But as he mentioned before, marketing is the investor’s province. So far, it has not done too badly. In fact, Dr Yahya avers, the response has been overwhelming. “We have seen a lot of people coming through our doors. They got to hear about it through social media and advertisements, and our own doctors have played a significant role in attracting them.”
As at March this year, CVSKL had seen almost 600 admissions, 4,000 outpatients and about 1,600 health screenings. The patients are mostly Malaysian but 10% are from other countries and they have contributed about 12% to its revenue so far.
Dr Yahya believes CVSKL is competitively priced for what it does. “I don’t think we are more expensive than other private hospitals. In fact, for some procedures, we are cheaper. And we want to keep it that way. And the fact that I have brought together the best of minds, patients can rest assured that their interests will be taken care of.”
He adds that the hospital also wants to do its duty by the nation. “We want to help government hospitals reduce their long waiting lists. We don’t want to be seen as only a private hospital but one with a strong CSR component. So maybe we can offer them our facilities, expertise and strength. I want our staff to wear a badge that states their unwavering passion to help the patients, to help the sick.”
Why are the number of heart patients increasing in Malaysia? “There are many reasons, one of which is our eating habits and another is smoking. We also have genetic factors and as you know, diabetes is prevalent in our country. In fact, one in every five people has diabetes and this is an important risk factor for coronary artery disease.”
He attributes the rise in diabetic cases to the unhealthy eating habits adopted, especially by the young who patronise fast-food joints on an almost daily basis.
Dr Yahya is very pleased with CVSKL’s location. “We felt this would be a good place to have a heart hospital. It is the transport hub for Malaysia. We felt this would be a meeting point for various modes of transport — cars, trains, buses. And from what we have learnt so far, I think we were right.”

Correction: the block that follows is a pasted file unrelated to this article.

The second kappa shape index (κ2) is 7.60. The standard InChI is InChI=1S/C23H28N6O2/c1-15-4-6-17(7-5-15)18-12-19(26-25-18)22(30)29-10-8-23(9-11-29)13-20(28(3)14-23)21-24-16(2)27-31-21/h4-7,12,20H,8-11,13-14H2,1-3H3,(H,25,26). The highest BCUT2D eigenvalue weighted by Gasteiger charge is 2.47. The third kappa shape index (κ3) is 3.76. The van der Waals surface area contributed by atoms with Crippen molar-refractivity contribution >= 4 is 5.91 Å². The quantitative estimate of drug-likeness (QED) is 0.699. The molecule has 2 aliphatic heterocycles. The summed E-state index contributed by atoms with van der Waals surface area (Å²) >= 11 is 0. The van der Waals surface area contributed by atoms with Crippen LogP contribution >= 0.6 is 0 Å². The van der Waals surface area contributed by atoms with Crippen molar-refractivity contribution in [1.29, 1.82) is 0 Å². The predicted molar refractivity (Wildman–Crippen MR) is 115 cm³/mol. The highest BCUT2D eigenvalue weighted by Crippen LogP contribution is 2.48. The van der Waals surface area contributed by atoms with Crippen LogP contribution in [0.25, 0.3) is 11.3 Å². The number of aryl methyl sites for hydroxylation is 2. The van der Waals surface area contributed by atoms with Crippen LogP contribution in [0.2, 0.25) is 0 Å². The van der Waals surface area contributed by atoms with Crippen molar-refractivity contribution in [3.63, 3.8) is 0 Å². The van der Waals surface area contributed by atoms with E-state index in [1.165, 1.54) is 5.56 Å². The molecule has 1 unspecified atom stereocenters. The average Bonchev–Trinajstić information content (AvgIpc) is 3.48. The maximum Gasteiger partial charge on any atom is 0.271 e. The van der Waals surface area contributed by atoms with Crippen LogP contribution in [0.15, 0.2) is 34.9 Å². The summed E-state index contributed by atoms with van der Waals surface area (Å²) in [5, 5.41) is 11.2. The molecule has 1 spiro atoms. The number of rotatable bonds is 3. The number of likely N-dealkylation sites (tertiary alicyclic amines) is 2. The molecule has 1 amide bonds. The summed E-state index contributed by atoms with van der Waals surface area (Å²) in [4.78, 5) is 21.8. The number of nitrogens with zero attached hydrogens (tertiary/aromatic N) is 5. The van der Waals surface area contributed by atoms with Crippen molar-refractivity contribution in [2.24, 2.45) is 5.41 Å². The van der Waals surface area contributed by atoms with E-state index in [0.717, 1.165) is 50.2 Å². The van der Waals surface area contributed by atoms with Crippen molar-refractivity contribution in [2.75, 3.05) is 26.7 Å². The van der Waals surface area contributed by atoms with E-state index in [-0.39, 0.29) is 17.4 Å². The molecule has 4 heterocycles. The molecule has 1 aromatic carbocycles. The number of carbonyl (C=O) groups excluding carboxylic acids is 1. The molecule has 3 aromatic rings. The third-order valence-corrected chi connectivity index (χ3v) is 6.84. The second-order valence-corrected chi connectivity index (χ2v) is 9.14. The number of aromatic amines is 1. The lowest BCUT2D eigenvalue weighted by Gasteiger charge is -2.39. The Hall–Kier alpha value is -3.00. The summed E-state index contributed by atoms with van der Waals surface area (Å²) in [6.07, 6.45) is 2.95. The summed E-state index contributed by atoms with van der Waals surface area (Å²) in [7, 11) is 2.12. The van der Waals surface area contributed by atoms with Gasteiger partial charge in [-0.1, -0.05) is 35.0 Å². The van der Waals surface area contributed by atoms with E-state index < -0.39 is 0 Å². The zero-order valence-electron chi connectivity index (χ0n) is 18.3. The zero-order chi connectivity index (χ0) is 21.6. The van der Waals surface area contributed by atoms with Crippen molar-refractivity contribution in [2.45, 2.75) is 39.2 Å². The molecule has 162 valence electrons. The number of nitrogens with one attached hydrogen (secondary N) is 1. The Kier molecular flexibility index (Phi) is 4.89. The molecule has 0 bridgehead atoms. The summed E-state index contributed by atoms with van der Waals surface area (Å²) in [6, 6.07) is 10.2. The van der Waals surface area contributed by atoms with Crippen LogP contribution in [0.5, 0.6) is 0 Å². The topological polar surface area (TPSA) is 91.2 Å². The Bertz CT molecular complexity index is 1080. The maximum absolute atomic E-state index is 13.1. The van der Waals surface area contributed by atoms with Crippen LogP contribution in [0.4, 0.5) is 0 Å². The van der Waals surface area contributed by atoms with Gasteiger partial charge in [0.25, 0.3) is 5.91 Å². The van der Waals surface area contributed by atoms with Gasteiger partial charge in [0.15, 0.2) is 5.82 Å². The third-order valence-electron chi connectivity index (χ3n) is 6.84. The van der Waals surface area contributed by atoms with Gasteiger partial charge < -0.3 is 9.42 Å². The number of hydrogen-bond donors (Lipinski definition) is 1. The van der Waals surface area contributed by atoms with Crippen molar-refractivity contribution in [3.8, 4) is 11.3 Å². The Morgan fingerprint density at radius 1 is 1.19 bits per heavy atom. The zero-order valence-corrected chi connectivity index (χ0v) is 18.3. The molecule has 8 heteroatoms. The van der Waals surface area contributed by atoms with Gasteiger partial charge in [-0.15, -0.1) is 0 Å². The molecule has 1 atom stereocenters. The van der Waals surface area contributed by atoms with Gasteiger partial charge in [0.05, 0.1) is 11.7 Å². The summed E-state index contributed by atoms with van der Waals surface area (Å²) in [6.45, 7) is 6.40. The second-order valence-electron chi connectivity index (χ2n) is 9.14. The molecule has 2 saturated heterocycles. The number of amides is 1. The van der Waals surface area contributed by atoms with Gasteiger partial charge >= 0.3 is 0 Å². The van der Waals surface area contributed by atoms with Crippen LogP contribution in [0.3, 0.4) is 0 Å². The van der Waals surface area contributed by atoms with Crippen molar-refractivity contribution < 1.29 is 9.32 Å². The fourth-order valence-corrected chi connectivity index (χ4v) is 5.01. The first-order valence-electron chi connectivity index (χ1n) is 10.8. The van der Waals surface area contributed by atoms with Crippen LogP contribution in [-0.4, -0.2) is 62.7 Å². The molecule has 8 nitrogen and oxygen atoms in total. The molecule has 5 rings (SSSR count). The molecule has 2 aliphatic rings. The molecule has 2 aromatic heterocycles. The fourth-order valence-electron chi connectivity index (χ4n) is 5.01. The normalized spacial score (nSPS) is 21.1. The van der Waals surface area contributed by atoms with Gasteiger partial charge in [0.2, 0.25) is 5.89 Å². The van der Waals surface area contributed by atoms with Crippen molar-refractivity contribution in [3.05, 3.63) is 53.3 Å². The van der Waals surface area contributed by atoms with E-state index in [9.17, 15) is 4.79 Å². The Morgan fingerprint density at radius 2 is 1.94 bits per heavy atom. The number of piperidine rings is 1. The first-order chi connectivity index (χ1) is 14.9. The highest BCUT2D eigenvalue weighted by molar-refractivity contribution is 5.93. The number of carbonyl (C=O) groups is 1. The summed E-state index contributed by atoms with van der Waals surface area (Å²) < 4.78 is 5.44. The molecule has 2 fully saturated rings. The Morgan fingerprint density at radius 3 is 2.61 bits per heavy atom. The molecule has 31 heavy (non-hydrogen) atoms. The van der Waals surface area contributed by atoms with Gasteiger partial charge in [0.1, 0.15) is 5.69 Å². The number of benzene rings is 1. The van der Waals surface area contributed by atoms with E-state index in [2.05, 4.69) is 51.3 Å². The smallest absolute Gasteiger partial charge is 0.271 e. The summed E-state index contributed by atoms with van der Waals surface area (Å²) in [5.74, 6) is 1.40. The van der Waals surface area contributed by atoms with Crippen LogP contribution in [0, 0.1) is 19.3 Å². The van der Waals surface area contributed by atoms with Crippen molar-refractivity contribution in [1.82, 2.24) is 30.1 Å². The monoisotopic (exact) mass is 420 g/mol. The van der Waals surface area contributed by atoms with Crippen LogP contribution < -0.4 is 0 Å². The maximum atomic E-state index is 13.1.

The hospital occupies the site of the former retail block, Sooka Sentral, which used to house a fitness and spa centre, business centre, food court, restaurant and al fresco dining facilities.
Is he thinking of setting up private heart hospitals in other states? Eventually. “Yes, we have been approached by other states but it depends on whether we can get the right zoning and permits.”
The next state? “Maybe Penang, maybe Melaka, maybe Johor. We will consider all opportunities.”
Dr Yahya adds that he has been approached by other investors but he tells them it is too late. “I’m already with TPG. I am committed to this hospital and intend to give it my full attention until I retire.”
He says it is early days yet to talk about financial performance but this particular private hospital is performing ahead of budget. “It has been very encouraging, thanks to insurers and third-party administrators (TPAs) who have been very supportive and put CVSKL on their respective panels.”
Dr Yahya is chairman of the hospital and its licence holder while Dr Nik Fawaz Nik Abdul Aziz is its CEO and Kelen Leong is the chief operating officer. “I am the person in charge and ultimately responsible for everything. This hospital is my vision and I aim for it to be the best in Malaysia dedicated to the treatment of heart and vascular diseases.”
The good surgeon will be turning 68 this year but he’s not ready to hang up his scalpel. He stretches out his hand to demonstrate how steady it is. “There is no retirement age for surgeons, even in the UK or the US. You have to decide for yourself. My hands are still steady. I think I can continue to operate for another 10 years.”